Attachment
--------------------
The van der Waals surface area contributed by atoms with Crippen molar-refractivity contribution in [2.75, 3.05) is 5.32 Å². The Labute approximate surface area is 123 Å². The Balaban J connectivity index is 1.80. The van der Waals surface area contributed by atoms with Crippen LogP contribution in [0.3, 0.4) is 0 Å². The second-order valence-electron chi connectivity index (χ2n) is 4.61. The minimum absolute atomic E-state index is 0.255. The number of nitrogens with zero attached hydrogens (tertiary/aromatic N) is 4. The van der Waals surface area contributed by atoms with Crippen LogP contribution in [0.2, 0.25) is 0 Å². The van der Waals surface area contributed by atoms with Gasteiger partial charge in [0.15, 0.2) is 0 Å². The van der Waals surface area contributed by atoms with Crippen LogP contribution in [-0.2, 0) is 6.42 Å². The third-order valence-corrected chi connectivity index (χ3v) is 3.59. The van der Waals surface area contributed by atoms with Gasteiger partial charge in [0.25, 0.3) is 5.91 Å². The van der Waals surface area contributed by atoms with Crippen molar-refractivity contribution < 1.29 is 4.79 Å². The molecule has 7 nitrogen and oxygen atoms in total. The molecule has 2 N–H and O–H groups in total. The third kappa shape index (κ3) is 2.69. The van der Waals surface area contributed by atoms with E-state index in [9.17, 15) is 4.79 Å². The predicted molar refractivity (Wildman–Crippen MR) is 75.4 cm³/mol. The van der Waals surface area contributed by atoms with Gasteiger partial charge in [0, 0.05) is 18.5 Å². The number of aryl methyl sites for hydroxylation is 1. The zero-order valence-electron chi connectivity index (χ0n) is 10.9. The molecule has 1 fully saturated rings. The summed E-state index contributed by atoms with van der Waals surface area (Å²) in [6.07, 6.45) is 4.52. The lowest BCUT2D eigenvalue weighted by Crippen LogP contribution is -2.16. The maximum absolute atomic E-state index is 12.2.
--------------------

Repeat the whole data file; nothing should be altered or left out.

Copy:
The van der Waals surface area contributed by atoms with Crippen molar-refractivity contribution in [2.75, 3.05) is 5.32 Å². The Labute approximate surface area is 123 Å². The Balaban J connectivity index is 1.80. The van der Waals surface area contributed by atoms with Crippen LogP contribution in [0.3, 0.4) is 0 Å². The second-order valence-electron chi connectivity index (χ2n) is 4.61. The minimum absolute atomic E-state index is 0.255. The number of nitrogens with zero attached hydrogens (tertiary/aromatic N) is 4. The van der Waals surface area contributed by atoms with Crippen LogP contribution in [0.2, 0.25) is 0 Å². The van der Waals surface area contributed by atoms with Gasteiger partial charge in [0.15, 0.2) is 0 Å². The van der Waals surface area contributed by atoms with Crippen LogP contribution in [-0.2, 0) is 6.42 Å². The third-order valence-corrected chi connectivity index (χ3v) is 3.59. The van der Waals surface area contributed by atoms with Gasteiger partial charge in [0.25, 0.3) is 5.91 Å². The van der Waals surface area contributed by atoms with Crippen molar-refractivity contribution < 1.29 is 4.79 Å². The molecule has 7 nitrogen and oxygen atoms in total. The molecule has 2 N–H and O–H groups in total. The third kappa shape index (κ3) is 2.69. The van der Waals surface area contributed by atoms with E-state index in [9.17, 15) is 4.79 Å². The predicted molar refractivity (Wildman–Crippen MR) is 75.4 cm³/mol. The van der Waals surface area contributed by atoms with Gasteiger partial charge in [0, 0.05) is 18.5 Å². The number of aryl methyl sites for hydroxylation is 1. The zero-order valence-electron chi connectivity index (χ0n) is 10.9. The molecule has 1 fully saturated rings. The summed E-state index contributed by atoms with van der Waals surface area (Å²) in [6.07, 6.45) is 4.52. The lowest BCUT2D eigenvalue weighted by Crippen LogP contribution is -2.16. The maximum absolute atomic E-state index is 12.2.